Our Hiking Adventure Along the South Downs WayPage 8
Go to Page: 1, 2, 3, 4, 5, 6, 7
July 18th, 2010: Travel Day
How can such a short distance on a map take so long? Funny, I never thought about this when we were walking, but now that we are taking trains, tubes and buses, it feels like transportation saps time and energy in ways that walking didn’t. We decided to settle in Horley, near Gatwick Airport, which we will be flying out of in 3 days. How can it be only 3 days away? I am feeling greedy and want this responsibility-free vacation to go on and on. Does this sound like the home-tethered Michele that everyone knows? I am loving every minute of it. We have two days to explore London.
Glenn in London, with the Tower Bridge in the background.
July 19th, 2010: London
We get tickets for “Oliver” and then go visit a friend about a half an hour out of London. It is wonderful to be welcomed by Gen’s goddaughter, Sarah, to her home and meet her three children that I have only known through Christmas pictures these last 10 years. We make it back to London in time to eat at a great Greek restaurant before the theater. The show is lovely with outstanding sets. Afterwards is the best part when we walk along the Thames, up one side, cross a bridge and then down the other, enjoying the late night air in all these public spaces along the river.
Typical public space on the walkway along the Thames.
Michele on the public walkway along the Thames.
I call Marcia to share the moment of joy with her. Reluctantly we take the train back to Horley and arrive in the wee hours.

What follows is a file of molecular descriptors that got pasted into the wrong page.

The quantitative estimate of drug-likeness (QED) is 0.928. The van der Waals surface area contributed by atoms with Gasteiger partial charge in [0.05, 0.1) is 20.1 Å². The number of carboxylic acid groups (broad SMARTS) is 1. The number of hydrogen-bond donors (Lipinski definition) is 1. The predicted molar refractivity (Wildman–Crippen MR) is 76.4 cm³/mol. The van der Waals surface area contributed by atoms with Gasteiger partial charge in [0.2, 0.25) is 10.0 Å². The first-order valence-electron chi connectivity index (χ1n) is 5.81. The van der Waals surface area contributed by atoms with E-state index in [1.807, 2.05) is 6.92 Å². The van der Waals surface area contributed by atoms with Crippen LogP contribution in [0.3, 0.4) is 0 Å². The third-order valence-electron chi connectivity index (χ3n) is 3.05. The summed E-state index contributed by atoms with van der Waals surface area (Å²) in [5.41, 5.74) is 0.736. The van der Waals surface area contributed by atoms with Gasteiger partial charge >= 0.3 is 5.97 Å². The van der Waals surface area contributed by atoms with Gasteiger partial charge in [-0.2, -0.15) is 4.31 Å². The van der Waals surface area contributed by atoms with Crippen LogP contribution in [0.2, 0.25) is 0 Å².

July 20th, London Day 2
We begin the day with a tour on top of an open air bus, sitting next to the very fun and informative guide. A boat tour on the Thames was included for later in the day, with “a mere skipper with no pretensions to being a tour guide”, who filled us with details in his dry wit.
Along the Thames, London is a mix of the old and the new.
Rather than visiting The Tate, the modern museum, he suggested we just drop by his flat to see paint splattered on walls and light switches that turn off and on.
Apparently, our tour guide mistook this skateboard park along the Thames for the Tate Gallery of Modern Art.
I was grateful for the opportunity to be so passive on these tours because I was feeling tired from our previous late night.
It was after dinner and our last walk along the Thames that our energy was restored.
Glenn relaxing along the Thames walkway during our last night in England.
The air was a perfect coolness to be surrounded by hoards of tourists, Londoners and a whole menagerie of street performers. One of our favorites was a man who in a simple black suit and white gloves would pose as a statue, then draw in an audience member to pose with him. He would situate their feet, arms and torso just so and cock their head just right and then link his own body to theirs in some way. The effect was immediate and funny. We took the opportunity to photograph this headless Victorian couple.
A couple of street performers along the Thames walkway.
It was a glorious evening. We walked back to the train station, skipping the tube, to inhale every last exquisite moment of London.